This MySQL statement displays the list of databases on the server. The keyword DATABASE has become synomymous with SCHEMA.


Below is the syntax for this command. Text within square brackets (i.e, [ and ] ) are optional. Choices are separated by bars (i.e, | ). Ellipses preceded by a comma indicates a repeating pattern. Ellipses before or after syntax are used to highlight a relevant except from the larger syntax. Text displayed in italic letters represent text that should be replaced with the specific names related to the database (e.g., column with the name of the column).

SHOW {DATABASES|SCHEMAS} [LIKE 'pattern'| WHERE expression]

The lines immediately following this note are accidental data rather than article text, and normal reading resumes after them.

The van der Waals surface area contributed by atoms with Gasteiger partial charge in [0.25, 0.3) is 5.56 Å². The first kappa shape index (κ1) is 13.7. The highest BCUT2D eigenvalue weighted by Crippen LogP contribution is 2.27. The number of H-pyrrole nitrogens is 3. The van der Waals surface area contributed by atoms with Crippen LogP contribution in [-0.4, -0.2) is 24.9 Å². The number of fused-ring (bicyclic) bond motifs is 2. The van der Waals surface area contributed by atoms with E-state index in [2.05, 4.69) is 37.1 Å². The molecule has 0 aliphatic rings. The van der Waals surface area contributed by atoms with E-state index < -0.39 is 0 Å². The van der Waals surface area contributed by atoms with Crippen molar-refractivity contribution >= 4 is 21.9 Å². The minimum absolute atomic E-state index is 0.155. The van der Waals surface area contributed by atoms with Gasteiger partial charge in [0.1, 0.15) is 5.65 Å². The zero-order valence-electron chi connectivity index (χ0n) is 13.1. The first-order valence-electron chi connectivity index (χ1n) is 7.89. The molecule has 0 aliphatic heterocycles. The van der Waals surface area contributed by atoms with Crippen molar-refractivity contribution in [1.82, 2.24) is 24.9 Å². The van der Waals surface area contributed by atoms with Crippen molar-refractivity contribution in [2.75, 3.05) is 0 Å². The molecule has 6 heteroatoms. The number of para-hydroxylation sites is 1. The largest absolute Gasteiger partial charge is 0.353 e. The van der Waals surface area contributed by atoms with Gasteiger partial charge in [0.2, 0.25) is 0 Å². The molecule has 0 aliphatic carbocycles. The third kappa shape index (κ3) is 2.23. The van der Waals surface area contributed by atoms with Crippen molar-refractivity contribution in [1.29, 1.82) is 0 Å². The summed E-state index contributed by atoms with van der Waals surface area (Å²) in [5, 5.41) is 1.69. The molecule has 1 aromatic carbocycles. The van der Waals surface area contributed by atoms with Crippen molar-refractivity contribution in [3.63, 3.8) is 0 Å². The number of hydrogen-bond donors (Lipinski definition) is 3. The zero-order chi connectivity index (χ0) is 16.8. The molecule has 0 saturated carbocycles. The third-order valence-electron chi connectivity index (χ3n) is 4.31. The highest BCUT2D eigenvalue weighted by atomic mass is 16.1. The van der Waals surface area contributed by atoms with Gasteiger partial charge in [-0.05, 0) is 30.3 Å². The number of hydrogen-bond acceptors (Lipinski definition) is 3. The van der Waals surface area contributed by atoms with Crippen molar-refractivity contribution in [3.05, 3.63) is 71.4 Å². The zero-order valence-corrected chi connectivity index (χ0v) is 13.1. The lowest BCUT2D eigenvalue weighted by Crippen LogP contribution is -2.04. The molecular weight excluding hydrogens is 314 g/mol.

This statement displays the list of databases on the server. The keyword DATABASE is synomymous with SCHEMA as of version 5.0.2 of MySQL. Using the LIKE clause, a naming pattern may be given. Or you may use the WHERE clause to refine the results set.


For example, suppose that a server has a separate database for each customer of the organization and that the pattern for the names of the databases is cust_number, where the number is the customer account number. You could enter the following SQL statement to obtain a list of databases based on this pattern:


| Database (cust%) |
| cust_37881       | 

The SHOW DATABASES privilege is necessary to see all databases. Otherwise, the user will see only the databases for which he has privileges. The --skip-show-database server option will disable this limitation.

The mysqlshow utility can be used at the command-line to view the same information:

mysqlshow --user=user --password

The results from this utility is also limited by the user's privileges.